AUSTIN - Campus police are investigating after a University of Texas professor posted photos on social media in recent days that apparently show a bullet casing that was found on campus and is attached to a slip of paper that reads, "Triggered?"
In one photo tweeted on Sept. 16 by Casey Boyle, an assistant professor in UT's rhetoric and writing department, one bullet casing with the note attached is seen perched on a bulletin board.
Not sure how to read this shell casing & note someone left on a bulletin board in my building here on campus. pic.twitter.com/0OxntQZw0t— Casey Boyle (@caseyboyle) September 16, 2016
According to KVUE's partners at the Austin American-Statesman, this bullet casing was seen in Parlin Hall at UT.
Below the casing is a piece of paper that has the words, "Peace Zone (leave your guns at home)" printed on it. In the bottom corners of the sign is the logo for UT's anti-campus carry group, Gun Free UT. Boyle tweeted a close shot of the sign where someone had apparently written, "In the land of the pigs, the butcher is king. Oink ... oink ... oink ..." in red ink.
UPDATE: The casing was placed on a board with this sign. So, I have a better idea how to read it now. pic.twitter.com/HOOY2aFgPg— Casey Boyle (@caseyboyle) September 16, 2016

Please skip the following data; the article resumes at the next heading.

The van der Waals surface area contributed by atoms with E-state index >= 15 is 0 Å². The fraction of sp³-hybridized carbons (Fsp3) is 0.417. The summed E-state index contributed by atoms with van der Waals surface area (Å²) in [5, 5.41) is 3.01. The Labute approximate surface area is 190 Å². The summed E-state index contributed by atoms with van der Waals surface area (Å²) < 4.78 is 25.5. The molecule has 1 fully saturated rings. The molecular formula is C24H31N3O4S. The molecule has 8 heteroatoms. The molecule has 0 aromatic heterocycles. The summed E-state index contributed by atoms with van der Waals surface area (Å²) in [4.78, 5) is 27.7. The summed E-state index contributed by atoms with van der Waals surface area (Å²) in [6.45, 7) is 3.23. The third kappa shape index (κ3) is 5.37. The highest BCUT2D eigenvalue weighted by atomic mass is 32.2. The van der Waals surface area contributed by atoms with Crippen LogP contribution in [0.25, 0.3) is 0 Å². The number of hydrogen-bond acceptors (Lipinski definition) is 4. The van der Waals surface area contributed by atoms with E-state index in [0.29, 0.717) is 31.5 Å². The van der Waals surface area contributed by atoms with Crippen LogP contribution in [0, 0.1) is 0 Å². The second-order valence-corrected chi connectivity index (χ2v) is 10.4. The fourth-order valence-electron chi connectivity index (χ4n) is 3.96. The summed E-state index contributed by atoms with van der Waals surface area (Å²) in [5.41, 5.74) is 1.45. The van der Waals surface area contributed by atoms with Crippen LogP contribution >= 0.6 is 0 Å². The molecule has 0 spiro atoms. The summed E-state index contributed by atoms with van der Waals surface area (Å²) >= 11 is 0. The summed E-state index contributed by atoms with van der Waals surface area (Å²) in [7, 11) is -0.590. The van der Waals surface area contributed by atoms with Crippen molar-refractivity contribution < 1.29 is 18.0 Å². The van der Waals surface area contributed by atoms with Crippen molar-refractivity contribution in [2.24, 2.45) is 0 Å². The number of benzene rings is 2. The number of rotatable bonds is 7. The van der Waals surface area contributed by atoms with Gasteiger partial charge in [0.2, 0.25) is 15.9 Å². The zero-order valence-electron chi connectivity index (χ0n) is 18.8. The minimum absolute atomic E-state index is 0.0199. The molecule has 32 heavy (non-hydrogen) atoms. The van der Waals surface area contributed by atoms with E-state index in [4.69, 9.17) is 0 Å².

The Statesman said rhetoric professor Patricia Roberts-Miller found another shell casing on Sept. 18 also in Parlin Hall. An additional bullet casing was found last week in Batts Hall, according to the Statesman.
Anti-campus carry student protestor Rosie Zander, who is against guns in classrooms said she is not even sure where this mysterious message came from, but she is alarmed.
"I think this could be a protest for campus carry or against it, personally the way I took it, we do have this atmosphere, where it lets people know there are bullets in classrooms and guns in classrooms,” said Zander, "I don't think that was a productive way, it's also not as clear as it could be, I think a clearer message is needed.”
According to KVUE's Jennifer Auh, the University of Texas Police Department said they are aware of the reports and are investigating.
They are urging students and staff to call 911 immediately to report a crime, instead of posting it on social media or texting each other. According to university police, this is actually becoming an issue, where students and sometimes staff post crimes on social media, instead of calling 911.
Police also said they are pushing to have a 911 texting system in place, since most students like to text instead of call to communicate.
(© 2016 KVUE)